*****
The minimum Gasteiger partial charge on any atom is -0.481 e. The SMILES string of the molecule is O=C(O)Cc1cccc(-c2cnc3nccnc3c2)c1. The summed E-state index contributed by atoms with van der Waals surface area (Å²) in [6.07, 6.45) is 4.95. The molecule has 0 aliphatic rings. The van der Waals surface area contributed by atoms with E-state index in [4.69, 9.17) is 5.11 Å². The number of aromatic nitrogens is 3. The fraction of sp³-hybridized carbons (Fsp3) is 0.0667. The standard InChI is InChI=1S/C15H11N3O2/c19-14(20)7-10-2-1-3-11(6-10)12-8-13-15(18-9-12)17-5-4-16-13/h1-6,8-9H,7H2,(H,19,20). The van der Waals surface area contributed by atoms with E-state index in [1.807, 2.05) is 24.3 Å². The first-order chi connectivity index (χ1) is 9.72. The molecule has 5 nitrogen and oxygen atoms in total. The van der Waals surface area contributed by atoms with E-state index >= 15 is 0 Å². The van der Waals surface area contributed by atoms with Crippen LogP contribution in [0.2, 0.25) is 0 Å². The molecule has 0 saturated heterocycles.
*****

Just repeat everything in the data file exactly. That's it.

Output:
The minimum Gasteiger partial charge on any atom is -0.481 e. The SMILES string of the molecule is O=C(O)Cc1cccc(-c2cnc3nccnc3c2)c1. The summed E-state index contributed by atoms with van der Waals surface area (Å²) in [6.07, 6.45) is 4.95. The molecule has 0 aliphatic rings. The van der Waals surface area contributed by atoms with E-state index in [4.69, 9.17) is 5.11 Å². The number of aromatic nitrogens is 3. The fraction of sp³-hybridized carbons (Fsp3) is 0.0667. The standard InChI is InChI=1S/C15H11N3O2/c19-14(20)7-10-2-1-3-11(6-10)12-8-13-15(18-9-12)17-5-4-16-13/h1-6,8-9H,7H2,(H,19,20). The van der Waals surface area contributed by atoms with E-state index in [1.807, 2.05) is 24.3 Å². The first-order chi connectivity index (χ1) is 9.72. The molecule has 5 nitrogen and oxygen atoms in total. The van der Waals surface area contributed by atoms with E-state index >= 15 is 0 Å². The van der Waals surface area contributed by atoms with Crippen LogP contribution in [0.2, 0.25) is 0 Å². The molecule has 0 saturated heterocycles.